Granitoids and gneisses from the Danish island of Bornholm have been investigated using whole rock geochemistry, Sr and Nd isotope geochemistry and Hf isotopes in zircon. Recent U-Pb dating shows that the rocks were formed during a short time interval at 1.45 to 1.46Ga, penecontemporaneous with ongoing deformation. The strong similarity in geochemical signatures indicate that they all belong to a single igneous suite composed of alkali-calcic biotite-hornblende quartz monzonites to more evolved biotite granites, albeit with an apparent gap in SiO2 content at around 70wt%, dividing the suite into an intermediate and a felsic part. These dominantly metaluminous rocks are strongly ferroan and potassic, and with highly elevated concentrations of many trace elements, traits that are typical for A-type granitoids. The presence of magnetite and titanite indicates relatively oxidized compositions, and Nb/Y ratios designate them to the A2 subtype. Initial whole rock εNd values range between +1 and -2 (with one outlier at +4), and initial zircon εHf values between +3 and -4. These values may be explained by melting of relatively juvenile crust similar to that forming the Transscandinavian Igneous Belt alone, but the spread in Hf and Nd isotope compositions to values overlapping with the Svecofennian mantle at 1.45Ga suggests involvement of a mantle-derived component. This indicates the magmatism was associated with juvenile crustal growth. There are no systematic differences in isotope or trace element characteristics between the orthogneisses and the less deformed granitoids, suggesting similar origins for both rock types, and no systematic changes in isotopic composition with SiO2 concentration.Trace element compositions indicate a within-plate setting, similar to other 1.45. Ga granites in southwest Fennoscandia, in spite of the close relation between magmatism and deformation on Bornholm. We therefore suggest intracratonic A-type magmatism within an active continental shear zone as a tentative model for the Mesoproterozoic magmatism on Bornholm. However, a close relationship to the nearby Hallandian tectono-magmatic activity in southern Sweden, attributed to continental margin orogenic processes, is also evident. Intermediate magmas presumably formed by ponding of enriched mantle-derived basic magma at the crust-mantle boundary or within the lower crust, causing extensive partial melting and assimilation of mafic to intermediate crustal rocks related to the Transcandinavian Igneous Belt. The magmas then evolved to granitic compositions by removal of an assemblage similar to that seen petrographically, i.e. plagioclase, amphibole, magnetite, titanite, and late-stage K-feldspar.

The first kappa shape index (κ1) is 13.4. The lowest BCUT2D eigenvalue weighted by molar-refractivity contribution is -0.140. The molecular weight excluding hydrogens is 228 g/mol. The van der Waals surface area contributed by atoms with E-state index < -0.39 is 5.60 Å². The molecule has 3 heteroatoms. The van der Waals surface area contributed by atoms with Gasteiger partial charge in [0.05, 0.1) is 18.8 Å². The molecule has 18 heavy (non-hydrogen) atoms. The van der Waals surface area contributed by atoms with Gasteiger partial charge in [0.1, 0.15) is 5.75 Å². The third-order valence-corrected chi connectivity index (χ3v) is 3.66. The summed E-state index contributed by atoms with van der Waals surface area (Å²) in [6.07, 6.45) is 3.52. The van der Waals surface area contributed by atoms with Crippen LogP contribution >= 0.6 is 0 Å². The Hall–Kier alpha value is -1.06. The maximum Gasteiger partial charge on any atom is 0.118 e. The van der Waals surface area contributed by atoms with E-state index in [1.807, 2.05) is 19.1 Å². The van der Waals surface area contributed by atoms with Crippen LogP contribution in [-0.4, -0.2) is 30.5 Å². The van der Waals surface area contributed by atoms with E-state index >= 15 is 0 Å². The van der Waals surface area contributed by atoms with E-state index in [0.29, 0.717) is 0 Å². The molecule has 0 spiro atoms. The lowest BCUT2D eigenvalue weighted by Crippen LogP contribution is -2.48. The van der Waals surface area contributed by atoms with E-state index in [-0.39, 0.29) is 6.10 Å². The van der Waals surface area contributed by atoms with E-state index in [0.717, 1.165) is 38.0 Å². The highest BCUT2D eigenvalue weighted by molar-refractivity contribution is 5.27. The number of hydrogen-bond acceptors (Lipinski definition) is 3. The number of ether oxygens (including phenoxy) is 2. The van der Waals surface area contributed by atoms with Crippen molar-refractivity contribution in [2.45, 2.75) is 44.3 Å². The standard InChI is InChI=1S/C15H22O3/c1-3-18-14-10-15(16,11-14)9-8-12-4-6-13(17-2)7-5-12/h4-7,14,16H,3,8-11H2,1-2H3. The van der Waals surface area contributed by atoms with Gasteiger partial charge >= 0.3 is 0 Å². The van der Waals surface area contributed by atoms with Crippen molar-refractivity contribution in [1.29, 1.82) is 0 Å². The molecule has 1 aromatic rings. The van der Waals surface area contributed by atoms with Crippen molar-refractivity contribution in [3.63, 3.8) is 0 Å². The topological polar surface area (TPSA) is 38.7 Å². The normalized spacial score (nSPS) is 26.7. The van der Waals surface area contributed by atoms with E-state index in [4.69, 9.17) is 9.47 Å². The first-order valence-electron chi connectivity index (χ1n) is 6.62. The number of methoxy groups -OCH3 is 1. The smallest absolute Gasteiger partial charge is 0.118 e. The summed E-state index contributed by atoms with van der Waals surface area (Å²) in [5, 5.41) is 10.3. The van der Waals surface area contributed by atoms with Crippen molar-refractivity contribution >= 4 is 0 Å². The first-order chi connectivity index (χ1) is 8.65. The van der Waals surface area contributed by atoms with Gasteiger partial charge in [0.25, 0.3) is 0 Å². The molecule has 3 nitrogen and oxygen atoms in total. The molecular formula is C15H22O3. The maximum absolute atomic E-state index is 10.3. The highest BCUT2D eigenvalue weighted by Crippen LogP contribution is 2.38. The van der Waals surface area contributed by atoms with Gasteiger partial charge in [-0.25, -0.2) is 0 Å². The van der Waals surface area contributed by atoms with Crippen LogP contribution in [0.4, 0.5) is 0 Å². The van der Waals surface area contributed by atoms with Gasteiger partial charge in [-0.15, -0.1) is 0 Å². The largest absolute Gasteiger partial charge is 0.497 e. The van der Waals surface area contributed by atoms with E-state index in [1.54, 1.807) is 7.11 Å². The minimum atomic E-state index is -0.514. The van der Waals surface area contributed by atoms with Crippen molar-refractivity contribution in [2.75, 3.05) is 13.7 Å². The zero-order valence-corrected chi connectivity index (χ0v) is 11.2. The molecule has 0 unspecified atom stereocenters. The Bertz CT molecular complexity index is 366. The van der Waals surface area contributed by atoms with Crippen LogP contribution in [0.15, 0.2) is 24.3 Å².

- A-type granites
- Danopolonian/Hallandian Orogeny
- Mesoproterozoic magmatism
- radiogenic isotopes